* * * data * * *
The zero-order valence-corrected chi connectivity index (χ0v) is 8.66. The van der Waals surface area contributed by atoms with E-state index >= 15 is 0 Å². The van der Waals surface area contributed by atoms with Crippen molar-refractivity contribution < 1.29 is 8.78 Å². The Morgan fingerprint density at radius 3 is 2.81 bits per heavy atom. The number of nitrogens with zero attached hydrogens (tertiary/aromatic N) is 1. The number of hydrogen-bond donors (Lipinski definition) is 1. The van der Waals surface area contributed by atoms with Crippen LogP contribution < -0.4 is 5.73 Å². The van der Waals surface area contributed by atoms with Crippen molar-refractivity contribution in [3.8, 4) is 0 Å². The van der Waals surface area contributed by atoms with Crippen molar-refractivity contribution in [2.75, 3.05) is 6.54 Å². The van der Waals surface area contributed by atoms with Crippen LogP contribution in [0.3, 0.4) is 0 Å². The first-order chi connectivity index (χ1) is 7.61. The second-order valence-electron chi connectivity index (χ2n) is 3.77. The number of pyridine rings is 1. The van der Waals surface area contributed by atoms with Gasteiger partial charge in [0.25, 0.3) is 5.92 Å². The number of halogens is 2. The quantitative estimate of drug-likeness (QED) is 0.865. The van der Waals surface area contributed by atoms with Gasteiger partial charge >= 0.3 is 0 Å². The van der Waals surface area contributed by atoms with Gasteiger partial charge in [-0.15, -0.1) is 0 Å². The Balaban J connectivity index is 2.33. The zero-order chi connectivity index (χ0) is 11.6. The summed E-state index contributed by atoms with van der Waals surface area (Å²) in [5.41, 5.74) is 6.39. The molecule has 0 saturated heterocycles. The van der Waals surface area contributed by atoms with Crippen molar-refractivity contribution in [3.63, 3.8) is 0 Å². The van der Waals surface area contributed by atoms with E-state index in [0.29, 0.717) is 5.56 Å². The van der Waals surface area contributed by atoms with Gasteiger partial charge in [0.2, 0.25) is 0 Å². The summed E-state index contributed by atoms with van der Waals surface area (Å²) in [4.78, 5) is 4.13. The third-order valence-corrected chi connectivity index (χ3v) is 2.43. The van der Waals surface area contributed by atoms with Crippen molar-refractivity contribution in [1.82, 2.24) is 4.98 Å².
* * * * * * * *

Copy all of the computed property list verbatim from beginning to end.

The zero-order valence-corrected chi connectivity index (χ0v) is 8.66. The van der Waals surface area contributed by atoms with E-state index >= 15 is 0 Å². The van der Waals surface area contributed by atoms with Crippen molar-refractivity contribution < 1.29 is 8.78 Å². The Morgan fingerprint density at radius 3 is 2.81 bits per heavy atom. The number of nitrogens with zero attached hydrogens (tertiary/aromatic N) is 1. The number of hydrogen-bond donors (Lipinski definition) is 1. The van der Waals surface area contributed by atoms with Crippen LogP contribution < -0.4 is 5.73 Å². The van der Waals surface area contributed by atoms with Crippen molar-refractivity contribution in [3.8, 4) is 0 Å². The van der Waals surface area contributed by atoms with Crippen molar-refractivity contribution in [2.75, 3.05) is 6.54 Å². The van der Waals surface area contributed by atoms with Crippen LogP contribution in [0.3, 0.4) is 0 Å². The first-order chi connectivity index (χ1) is 7.61. The second-order valence-electron chi connectivity index (χ2n) is 3.77. The number of pyridine rings is 1. The van der Waals surface area contributed by atoms with Gasteiger partial charge in [0.25, 0.3) is 5.92 Å². The number of halogens is 2. The quantitative estimate of drug-likeness (QED) is 0.865. The van der Waals surface area contributed by atoms with Gasteiger partial charge >= 0.3 is 0 Å². The van der Waals surface area contributed by atoms with Gasteiger partial charge in [-0.15, -0.1) is 0 Å². The Balaban J connectivity index is 2.33. The zero-order chi connectivity index (χ0) is 11.6. The summed E-state index contributed by atoms with van der Waals surface area (Å²) in [5.41, 5.74) is 6.39. The molecule has 0 saturated heterocycles. The van der Waals surface area contributed by atoms with Crippen molar-refractivity contribution in [3.63, 3.8) is 0 Å². The van der Waals surface area contributed by atoms with E-state index in [0.29, 0.717) is 5.56 Å². The van der Waals surface area contributed by atoms with Gasteiger partial charge in [0.2, 0.25) is 0 Å². The summed E-state index contributed by atoms with van der Waals surface area (Å²) in [4.78, 5) is 4.13. The third-order valence-corrected chi connectivity index (χ3v) is 2.43. The van der Waals surface area contributed by atoms with Crippen molar-refractivity contribution in [1.82, 2.24) is 4.98 Å².